Superannuation is taxed. It is generally taxed at 15 per cent. However, if you earn less than $37,000, you will be automatically reimbursed up to $500 of the tax you paid. Also, if your income plus concessional superannuation contributions exceed $250,000, you will also be charged Division 293 tax. This is an extra 15 per cent tax on your concessional contributions or the amount above $250,000 – whichever is lesser.

How much extra superannuation can I add to my fund?

There is an annual limit of $25,000 for concessional contributions – that is, money paid by your employer and extra money you pay into your account through salary sacrificing. There is also a limit on non-concessional contributions. Australians aged between 65 and 74 have a limit of $100,000 per year. Australians aged under 65 have a limit of $300,000 every three years.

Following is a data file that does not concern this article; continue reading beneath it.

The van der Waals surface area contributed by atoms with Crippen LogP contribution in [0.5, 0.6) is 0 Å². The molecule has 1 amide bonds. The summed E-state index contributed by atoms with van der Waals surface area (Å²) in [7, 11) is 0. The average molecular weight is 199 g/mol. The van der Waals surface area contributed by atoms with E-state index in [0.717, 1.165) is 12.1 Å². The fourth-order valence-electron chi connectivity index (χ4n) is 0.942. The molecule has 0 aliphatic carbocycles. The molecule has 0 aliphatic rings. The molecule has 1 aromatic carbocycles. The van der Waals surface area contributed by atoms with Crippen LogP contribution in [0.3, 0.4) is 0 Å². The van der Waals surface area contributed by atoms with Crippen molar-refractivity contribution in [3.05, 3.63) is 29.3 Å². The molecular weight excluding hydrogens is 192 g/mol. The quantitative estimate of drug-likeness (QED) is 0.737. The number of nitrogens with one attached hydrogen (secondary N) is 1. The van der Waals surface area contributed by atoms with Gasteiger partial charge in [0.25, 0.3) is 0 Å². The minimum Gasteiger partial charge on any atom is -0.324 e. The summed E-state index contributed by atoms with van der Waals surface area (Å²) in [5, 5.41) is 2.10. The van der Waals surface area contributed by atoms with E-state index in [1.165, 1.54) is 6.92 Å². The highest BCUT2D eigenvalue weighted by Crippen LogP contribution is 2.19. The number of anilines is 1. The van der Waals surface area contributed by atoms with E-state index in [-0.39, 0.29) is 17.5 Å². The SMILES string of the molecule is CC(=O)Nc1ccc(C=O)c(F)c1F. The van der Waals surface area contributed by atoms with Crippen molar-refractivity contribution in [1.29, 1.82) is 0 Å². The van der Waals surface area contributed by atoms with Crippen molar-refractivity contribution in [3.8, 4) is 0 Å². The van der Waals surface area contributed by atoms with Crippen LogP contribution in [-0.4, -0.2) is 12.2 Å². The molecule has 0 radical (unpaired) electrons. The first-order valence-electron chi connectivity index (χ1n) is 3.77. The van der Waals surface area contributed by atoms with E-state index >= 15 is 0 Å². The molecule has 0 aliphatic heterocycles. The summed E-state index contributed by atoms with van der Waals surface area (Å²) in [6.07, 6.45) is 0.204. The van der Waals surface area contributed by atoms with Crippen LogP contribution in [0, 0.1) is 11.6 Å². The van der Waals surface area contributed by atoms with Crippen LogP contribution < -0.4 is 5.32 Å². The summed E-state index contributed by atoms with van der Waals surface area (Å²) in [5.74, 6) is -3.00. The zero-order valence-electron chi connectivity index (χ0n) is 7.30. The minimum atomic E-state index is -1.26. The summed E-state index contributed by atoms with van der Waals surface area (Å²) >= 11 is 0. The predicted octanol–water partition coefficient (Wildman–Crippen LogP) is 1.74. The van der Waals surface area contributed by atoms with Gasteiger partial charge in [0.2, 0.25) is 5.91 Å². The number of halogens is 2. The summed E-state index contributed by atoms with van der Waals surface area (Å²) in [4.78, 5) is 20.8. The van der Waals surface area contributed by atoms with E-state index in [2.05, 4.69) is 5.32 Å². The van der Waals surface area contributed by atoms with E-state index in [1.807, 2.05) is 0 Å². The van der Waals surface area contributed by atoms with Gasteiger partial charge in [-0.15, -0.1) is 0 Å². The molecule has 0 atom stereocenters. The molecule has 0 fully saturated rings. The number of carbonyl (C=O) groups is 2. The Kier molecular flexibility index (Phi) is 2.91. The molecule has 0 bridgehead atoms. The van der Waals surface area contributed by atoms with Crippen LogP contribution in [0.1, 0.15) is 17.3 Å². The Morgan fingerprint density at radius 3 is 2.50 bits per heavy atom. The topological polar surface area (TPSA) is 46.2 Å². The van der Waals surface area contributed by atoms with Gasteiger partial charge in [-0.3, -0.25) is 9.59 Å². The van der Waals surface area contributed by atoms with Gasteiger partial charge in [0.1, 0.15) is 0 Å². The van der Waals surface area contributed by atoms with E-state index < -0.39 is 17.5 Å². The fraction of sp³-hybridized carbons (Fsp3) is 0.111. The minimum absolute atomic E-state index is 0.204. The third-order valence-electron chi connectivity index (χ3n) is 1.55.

Am I entitled to superannuation if I'm a contractor?

As a contractor, you’re entitled to superannuation if:

  • The contract is mainly for your labour
  • You’re over 18 and earn more than $450 before tax in a calendar month
  • You’re under 18, you work more than 30 hours per week and you earn more than $450 before tax in a calendar month

Please note that you’re entitled to superannuation even if you have an Australian business number (ABN).

What is lost superannuation?

Lost superannuation refers to savings in an account that you’ve forgotten about. This can happen if you’ve opened several different accounts over the years while moving from job to job.

When can I access my superannuation?

You can withdraw your superannuation when you meet the ‘conditions of release’. The conditions of release say you can claim your super when you reach: